### Video Transcript

Find the equation of the curve
which passes through the point negative eight, one given that the gradient of the
tangent at any point is equal to two times the square of the π¦-coordinate.

Letβs first interpret the
information given by this question. Weβre told about the gradient to
the tangent of a curve at any point. This gradient can be represented by
dπ¦ by dπ₯. Weβre told that this is equal to
two times the square of the π¦-coordinate. So in other words, is equal to two
π¦ squared. Here, we recognize that weβve been
given a differential equation. Not only that, weβve been given a
separable differential equation. This is one that can be expressed
in the form dπ¦ by dπ₯ is equal to π of π₯ multiplied by π of π¦. In our case, weβll be taking π of
π₯ to be equal to the constant two and π of π¦ to be equal to π¦ squared.

Given an equation of this form, we
can find the general solution in the following way. We first divide both sides of our
equation by π of π¦. In our case, this is π¦
squared. This gives us that one over π¦
squared dπ¦ by dπ₯ is equal to two. Next, we can integrate both sides
of our equation with respect to π₯. Now, the chain rule tells us that
dπ¦ by dπ₯ dπ₯ is equal to dπ¦. This gives us that the integral of
one over π¦ squared with respect to π¦ is equal to the integral of two with respect
to π₯. As a side note, you often see
methods where before the integration, dπ¦ by dπ₯ is treated somewhat like a
fraction. Both sides are multiplied by
dπ₯.

And the equivalent statement is
obtained: one over π¦ squared dπ¦ is equal to two dπ₯. Both sides of the equation are then
integrated. And we reach the same state as we
did before, but with less working. Always remember that this is just a
shorthand for the more rigorous steps that weβve shown here. Returning to our method, one over
π¦ squared can be expressed as π¦ to the power of negative two. You might be more comfortable
performing the integration in this form to get negative one over π¦ plus the
constant of integration π one is equal to two π₯ plus some other constant of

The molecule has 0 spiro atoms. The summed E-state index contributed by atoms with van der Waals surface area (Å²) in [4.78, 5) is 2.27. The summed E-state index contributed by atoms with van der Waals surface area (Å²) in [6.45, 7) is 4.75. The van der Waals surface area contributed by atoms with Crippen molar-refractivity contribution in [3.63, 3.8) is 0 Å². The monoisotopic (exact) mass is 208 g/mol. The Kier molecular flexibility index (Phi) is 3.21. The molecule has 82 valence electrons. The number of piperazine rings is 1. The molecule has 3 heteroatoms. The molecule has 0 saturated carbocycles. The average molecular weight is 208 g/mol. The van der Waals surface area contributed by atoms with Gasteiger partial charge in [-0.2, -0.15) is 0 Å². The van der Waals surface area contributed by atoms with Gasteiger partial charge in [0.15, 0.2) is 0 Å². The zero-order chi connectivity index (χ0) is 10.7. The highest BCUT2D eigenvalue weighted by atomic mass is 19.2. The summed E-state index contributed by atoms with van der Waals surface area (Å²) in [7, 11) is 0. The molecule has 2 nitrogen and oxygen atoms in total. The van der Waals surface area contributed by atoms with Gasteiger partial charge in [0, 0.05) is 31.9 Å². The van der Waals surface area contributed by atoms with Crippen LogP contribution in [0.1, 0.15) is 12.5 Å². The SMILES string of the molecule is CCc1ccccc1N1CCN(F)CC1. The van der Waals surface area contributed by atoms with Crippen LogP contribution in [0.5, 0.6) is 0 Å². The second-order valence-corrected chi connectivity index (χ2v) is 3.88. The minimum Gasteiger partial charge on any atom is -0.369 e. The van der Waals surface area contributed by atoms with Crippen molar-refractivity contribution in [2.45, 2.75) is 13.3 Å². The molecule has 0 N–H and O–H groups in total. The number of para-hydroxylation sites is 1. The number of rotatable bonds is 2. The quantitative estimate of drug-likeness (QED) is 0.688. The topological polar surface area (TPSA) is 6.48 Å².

integration, π two.

Usually, we donβt worry about
putting a constant on both sides of this equation because we just define a new
constant, which in this case would be π two minus π one. And this could just go on one side
of the equation. Now, at this stage, we have found
the general solution to our differential equation. And itβs in implicit form, which
means itβs not in the form where π¦ is equal to some function of π₯. We found the general solution for
all lines where the gradient of the tangent at any point is equal to two times the
square of the π¦-coordinate.

Now, our next thought might be to
convert our implicit solution into an explicit solution. But as it turns out, this isnβt
necessary. This is because the general
solution is not our final destination. Rather, we are seeking a particular
solution. We want the line which passes
through the point negative eight, one. This information is an initial
value. And weβll be finding the particular
solution which matches in the following way. We know that if negative eight, one
lies on the line, when π₯ is equal to negative eight, π¦ must be equal to one. We can substitute these known
values into the equation for our general solution. We then perform some
simplification. And we find that our constant π
three is equal to 15.

We can now substitute this value
into our general solution which weβll turn it into a particular solution. Negative one over π¦ is equal to
two π₯ plus 15. Now, if we wanted, we could convert
this to an explicit solution first by multiplying by negative one and then raising
both sides to the power of negative one. To recap, we used the information
given in the question to form a separable differential equation. The particular solution to this
which passes through the point negative eight, one is π¦ equals negative one over
two π₯ plus 15. And this is the answer to our
question.